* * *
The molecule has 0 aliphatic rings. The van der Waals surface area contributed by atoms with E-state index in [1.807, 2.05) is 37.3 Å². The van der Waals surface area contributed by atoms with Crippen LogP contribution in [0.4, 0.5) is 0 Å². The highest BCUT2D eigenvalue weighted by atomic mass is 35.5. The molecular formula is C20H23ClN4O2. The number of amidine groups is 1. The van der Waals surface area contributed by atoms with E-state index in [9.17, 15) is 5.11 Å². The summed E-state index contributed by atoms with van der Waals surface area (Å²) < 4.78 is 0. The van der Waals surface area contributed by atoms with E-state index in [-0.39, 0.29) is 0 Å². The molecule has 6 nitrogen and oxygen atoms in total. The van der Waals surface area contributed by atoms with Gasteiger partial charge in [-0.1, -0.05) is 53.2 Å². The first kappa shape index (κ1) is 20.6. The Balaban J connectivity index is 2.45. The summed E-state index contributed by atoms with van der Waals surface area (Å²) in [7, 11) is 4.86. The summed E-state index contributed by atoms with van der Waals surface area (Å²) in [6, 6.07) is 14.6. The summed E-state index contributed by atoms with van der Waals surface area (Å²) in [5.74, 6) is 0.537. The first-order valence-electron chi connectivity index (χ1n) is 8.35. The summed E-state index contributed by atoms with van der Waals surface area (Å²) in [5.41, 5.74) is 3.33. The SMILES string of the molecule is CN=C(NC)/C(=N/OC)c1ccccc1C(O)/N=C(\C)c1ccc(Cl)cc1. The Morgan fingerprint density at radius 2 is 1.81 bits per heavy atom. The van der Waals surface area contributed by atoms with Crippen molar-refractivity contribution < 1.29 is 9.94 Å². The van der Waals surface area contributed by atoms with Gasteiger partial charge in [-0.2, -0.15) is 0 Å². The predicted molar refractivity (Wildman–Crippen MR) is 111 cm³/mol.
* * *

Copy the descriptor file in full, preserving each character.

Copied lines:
The molecule has 0 aliphatic rings. The van der Waals surface area contributed by atoms with E-state index in [1.807, 2.05) is 37.3 Å². The van der Waals surface area contributed by atoms with Crippen LogP contribution in [0.4, 0.5) is 0 Å². The highest BCUT2D eigenvalue weighted by atomic mass is 35.5. The molecular formula is C20H23ClN4O2. The number of amidine groups is 1. The van der Waals surface area contributed by atoms with E-state index in [9.17, 15) is 5.11 Å². The summed E-state index contributed by atoms with van der Waals surface area (Å²) < 4.78 is 0. The van der Waals surface area contributed by atoms with E-state index in [-0.39, 0.29) is 0 Å². The molecule has 6 nitrogen and oxygen atoms in total. The van der Waals surface area contributed by atoms with Gasteiger partial charge in [-0.1, -0.05) is 53.2 Å². The first kappa shape index (κ1) is 20.6. The Balaban J connectivity index is 2.45. The summed E-state index contributed by atoms with van der Waals surface area (Å²) in [7, 11) is 4.86. The summed E-state index contributed by atoms with van der Waals surface area (Å²) in [6, 6.07) is 14.6. The summed E-state index contributed by atoms with van der Waals surface area (Å²) in [5.74, 6) is 0.537. The first-order valence-electron chi connectivity index (χ1n) is 8.35. The summed E-state index contributed by atoms with van der Waals surface area (Å²) in [5.41, 5.74) is 3.33. The SMILES string of the molecule is CN=C(NC)/C(=N/OC)c1ccccc1C(O)/N=C(\C)c1ccc(Cl)cc1. The Morgan fingerprint density at radius 2 is 1.81 bits per heavy atom. The van der Waals surface area contributed by atoms with Crippen molar-refractivity contribution < 1.29 is 9.94 Å². The van der Waals surface area contributed by atoms with Gasteiger partial charge in [-0.2, -0.15) is 0 Å². The predicted molar refractivity (Wildman–Crippen MR) is 111 cm³/mol.